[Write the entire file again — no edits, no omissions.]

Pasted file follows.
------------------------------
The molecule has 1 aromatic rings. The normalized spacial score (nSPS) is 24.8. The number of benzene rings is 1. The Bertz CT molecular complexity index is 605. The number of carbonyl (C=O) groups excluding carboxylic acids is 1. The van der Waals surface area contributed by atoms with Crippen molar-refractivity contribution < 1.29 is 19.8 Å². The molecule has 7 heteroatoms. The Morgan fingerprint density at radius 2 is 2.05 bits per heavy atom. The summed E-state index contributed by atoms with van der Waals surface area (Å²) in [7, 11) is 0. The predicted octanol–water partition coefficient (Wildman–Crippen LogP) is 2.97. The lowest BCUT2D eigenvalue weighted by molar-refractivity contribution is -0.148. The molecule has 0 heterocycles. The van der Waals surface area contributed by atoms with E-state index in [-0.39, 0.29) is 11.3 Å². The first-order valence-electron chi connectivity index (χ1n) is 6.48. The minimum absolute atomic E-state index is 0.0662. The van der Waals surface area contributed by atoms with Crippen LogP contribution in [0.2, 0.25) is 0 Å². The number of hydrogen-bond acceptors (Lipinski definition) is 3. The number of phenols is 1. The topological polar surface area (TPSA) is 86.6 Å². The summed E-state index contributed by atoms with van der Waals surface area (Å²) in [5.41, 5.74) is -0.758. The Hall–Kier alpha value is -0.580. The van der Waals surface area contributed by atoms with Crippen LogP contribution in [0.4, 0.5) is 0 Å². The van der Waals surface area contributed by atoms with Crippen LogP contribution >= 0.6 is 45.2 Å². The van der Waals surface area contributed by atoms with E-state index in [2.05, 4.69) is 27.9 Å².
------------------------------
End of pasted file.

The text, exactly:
The molecule has 1 aromatic rings. The normalized spacial score (nSPS) is 24.8. The number of benzene rings is 1. The Bertz CT molecular complexity index is 605. The number of carbonyl (C=O) groups excluding carboxylic acids is 1. The van der Waals surface area contributed by atoms with Crippen molar-refractivity contribution < 1.29 is 19.8 Å². The molecule has 7 heteroatoms. The Morgan fingerprint density at radius 2 is 2.05 bits per heavy atom. The summed E-state index contributed by atoms with van der Waals surface area (Å²) in [7, 11) is 0. The predicted octanol–water partition coefficient (Wildman–Crippen LogP) is 2.97. The lowest BCUT2D eigenvalue weighted by molar-refractivity contribution is -0.148. The molecule has 0 heterocycles. The van der Waals surface area contributed by atoms with E-state index in [-0.39, 0.29) is 11.3 Å². The first-order valence-electron chi connectivity index (χ1n) is 6.48. The minimum absolute atomic E-state index is 0.0662. The van der Waals surface area contributed by atoms with Crippen LogP contribution in [0.2, 0.25) is 0 Å². The number of hydrogen-bond acceptors (Lipinski definition) is 3. The number of phenols is 1. The topological polar surface area (TPSA) is 86.6 Å². The summed E-state index contributed by atoms with van der Waals surface area (Å²) in [5.41, 5.74) is -0.758. The Hall–Kier alpha value is -0.580. The van der Waals surface area contributed by atoms with Crippen LogP contribution in [0.4, 0.5) is 0 Å². The van der Waals surface area contributed by atoms with Crippen LogP contribution >= 0.6 is 45.2 Å². The van der Waals surface area contributed by atoms with E-state index in [2.05, 4.69) is 27.9 Å².